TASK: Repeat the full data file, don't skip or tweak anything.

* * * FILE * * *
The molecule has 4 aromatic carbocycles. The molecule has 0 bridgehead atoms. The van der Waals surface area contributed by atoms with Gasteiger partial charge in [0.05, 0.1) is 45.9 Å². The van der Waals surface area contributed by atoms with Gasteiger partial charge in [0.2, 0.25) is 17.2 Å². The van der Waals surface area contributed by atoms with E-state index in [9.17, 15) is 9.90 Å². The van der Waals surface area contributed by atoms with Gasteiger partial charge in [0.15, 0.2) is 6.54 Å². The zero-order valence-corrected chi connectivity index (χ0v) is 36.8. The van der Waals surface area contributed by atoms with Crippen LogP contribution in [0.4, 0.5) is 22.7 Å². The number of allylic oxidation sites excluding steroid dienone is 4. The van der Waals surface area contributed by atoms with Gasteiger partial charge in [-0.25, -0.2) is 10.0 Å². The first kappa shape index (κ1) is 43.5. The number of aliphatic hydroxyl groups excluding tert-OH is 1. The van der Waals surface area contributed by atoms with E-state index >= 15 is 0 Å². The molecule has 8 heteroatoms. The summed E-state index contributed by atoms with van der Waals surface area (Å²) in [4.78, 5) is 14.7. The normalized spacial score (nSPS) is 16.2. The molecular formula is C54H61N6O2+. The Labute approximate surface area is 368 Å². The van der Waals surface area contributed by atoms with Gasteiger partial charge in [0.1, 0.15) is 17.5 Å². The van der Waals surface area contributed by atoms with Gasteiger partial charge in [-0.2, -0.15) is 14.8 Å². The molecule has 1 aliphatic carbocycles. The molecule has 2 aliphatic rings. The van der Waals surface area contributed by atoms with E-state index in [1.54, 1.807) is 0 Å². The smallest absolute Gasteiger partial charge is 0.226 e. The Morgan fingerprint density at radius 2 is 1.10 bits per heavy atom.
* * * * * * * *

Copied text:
The molecule has 4 aromatic carbocycles. The molecule has 0 bridgehead atoms. The van der Waals surface area contributed by atoms with Gasteiger partial charge in [0.05, 0.1) is 45.9 Å². The van der Waals surface area contributed by atoms with Gasteiger partial charge in [0.2, 0.25) is 17.2 Å². The van der Waals surface area contributed by atoms with E-state index in [9.17, 15) is 9.90 Å². The van der Waals surface area contributed by atoms with Gasteiger partial charge in [0.15, 0.2) is 6.54 Å². The zero-order valence-corrected chi connectivity index (χ0v) is 36.8. The van der Waals surface area contributed by atoms with Crippen LogP contribution in [0.4, 0.5) is 22.7 Å². The number of allylic oxidation sites excluding steroid dienone is 4. The van der Waals surface area contributed by atoms with Gasteiger partial charge in [-0.25, -0.2) is 10.0 Å². The first kappa shape index (κ1) is 43.5. The number of aliphatic hydroxyl groups excluding tert-OH is 1. The van der Waals surface area contributed by atoms with E-state index >= 15 is 0 Å². The molecule has 8 heteroatoms. The summed E-state index contributed by atoms with van der Waals surface area (Å²) in [4.78, 5) is 14.7. The normalized spacial score (nSPS) is 16.2. The molecular formula is C54H61N6O2+. The Labute approximate surface area is 368 Å². The van der Waals surface area contributed by atoms with Gasteiger partial charge in [0.1, 0.15) is 17.5 Å². The van der Waals surface area contributed by atoms with Gasteiger partial charge in [-0.2, -0.15) is 14.8 Å². The molecule has 1 aliphatic carbocycles. The molecule has 2 aliphatic rings. The van der Waals surface area contributed by atoms with E-state index in [1.54, 1.807) is 0 Å². The smallest absolute Gasteiger partial charge is 0.226 e. The Morgan fingerprint density at radius 2 is 1.10 bits per heavy atom.